5. Set realistic goals

Establish achievable goals that allow room for mistakes and setbacks. We all make missteps. It’s a natural part of learning and personal growth.

6. Learn to delegate

Instead of thinking, “No one else can do it as well as I can,” consider all the time, so you’ll have to focus on other things or relax with family and friends. And realize that the fresh perspective and actions of another person on your project can potentially teach you something new as well.

7. Get out of the weeds

Learn to take breaks from the perfectionistic overachieving to step back and see the bigger picture of what you are looking to accomplish. These pauses can give you a fresh perspective on what’s important vs. what is urgent so you can reprioritize your day instead of getting caught up in the “just work harder” mentality or perfectionism-driven procrastination.

Photo: Bordovski Yauheni via Sutterstock

8. Practice self-compassion

Treat yourself with kindness and understanding, especially during moments of failure or imperfection. Replace self-criticism with self-compassion.

RELATED: What Is Betrayal Trauma? How To Identify & Heal The Wounds

9. Stop minimizing yourself

When someone compliments you for who you are, what you’ve achieved, or how you look, say “Thank You,” allowing yourself to take in their kind words and praise that you deserve.

10. Limit social media

Reduce exposure to social media platforms that promote constant comparison. Unfollow accounts that trigger feelings of inadequacy or shame and focus on your journey and well-being.

   

   

11. Mindfulness and relaxation techniques

Incorporate mindfulness and relaxation practices into your daily routine to effectively manage stress and anxiety. As you learn how not to sweat the small stuff, your need for perfection will diminish.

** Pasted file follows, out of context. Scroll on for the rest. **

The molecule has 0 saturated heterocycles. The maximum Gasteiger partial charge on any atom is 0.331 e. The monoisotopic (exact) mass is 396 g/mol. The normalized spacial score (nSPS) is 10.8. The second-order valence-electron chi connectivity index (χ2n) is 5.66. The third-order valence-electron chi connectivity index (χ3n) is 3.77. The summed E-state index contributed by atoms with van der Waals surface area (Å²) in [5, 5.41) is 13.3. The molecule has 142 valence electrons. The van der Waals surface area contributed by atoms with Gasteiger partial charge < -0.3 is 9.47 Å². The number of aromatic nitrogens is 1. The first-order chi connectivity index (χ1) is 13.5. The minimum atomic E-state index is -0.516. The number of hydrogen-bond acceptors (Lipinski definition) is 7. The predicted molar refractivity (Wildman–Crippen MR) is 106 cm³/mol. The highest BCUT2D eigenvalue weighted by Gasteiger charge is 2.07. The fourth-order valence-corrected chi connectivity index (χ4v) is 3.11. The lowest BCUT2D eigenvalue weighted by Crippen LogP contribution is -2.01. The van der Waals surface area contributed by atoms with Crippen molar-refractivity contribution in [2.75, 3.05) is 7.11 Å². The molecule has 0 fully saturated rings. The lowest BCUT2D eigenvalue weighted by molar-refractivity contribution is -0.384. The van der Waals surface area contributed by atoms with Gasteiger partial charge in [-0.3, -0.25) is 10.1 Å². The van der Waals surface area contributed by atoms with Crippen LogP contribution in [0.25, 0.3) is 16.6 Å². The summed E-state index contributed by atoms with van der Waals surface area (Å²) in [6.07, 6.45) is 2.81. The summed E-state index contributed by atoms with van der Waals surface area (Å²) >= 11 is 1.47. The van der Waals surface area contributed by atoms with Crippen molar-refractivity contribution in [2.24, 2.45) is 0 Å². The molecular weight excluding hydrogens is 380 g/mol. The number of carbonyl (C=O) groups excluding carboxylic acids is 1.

12. Celebrate yourself & your progress

Shift your focus from achieving the perfect result to the progress you make along the way. Celebrate your efforts and achievements, no matter how small they may seem. This naturally gives your brain a mood boost of the neurotransmitter dopamine (a.k.a. one of your happy chemicals!).

RELATED: 5 Small-But-Painful Triggers For People With Imposter Syndrome

13. Learn from mistakes

Embrace mistakes as valuable learning opportunities. Analyze what went wrong and how you can improve, then move forward with newfound wisdom and clarity, knowing what you now know that you didn’t before.

   

   

14. Redefine success

Reevaluate your definition of success. Shift your perspective from seeking external validation and comparison to other people’s standards to prioritizing your own personal fulfillment and overall well-being through your unique contributions to the world.

15. Seek support

Reach out to friends, a counselor, a coach, or a hypnotherapist who can provide emotional support and guidance as you navigate the challenges of releasing the obstacles of perfectionistic thinking.

Perfectionism, a relentless pursuit of flawlessness and an aversion to making mistakes affects individuals from all walks of life. The underlying trauma that created perfectionistic thinking comes in a variety of forms, and what it leaves behind can have a lifetime of negative effects. In the book, Cognitive-Behavioral Treatment of Perfectionism by Sarah J. Egan, Tracey D. Wade, Roz Shafran, and Martin M. Antony, we learned there are a variety of unconscious ways that can get our minds caught in a pattern of perfectionistic thinking.

RELATED: In 20 Years Of Coaching Clients, I’ve Learned The Root Cause Of Anxiety

Michele Molitor, CPCC, CHt, is a certified coach and hypnotherapist, and co-author of the book Breakthrough Healing. She assists high-achieving professionals in reducing their overwhelm and reclaiming their self-confidence, calm, and clarity to create a thriving life and career.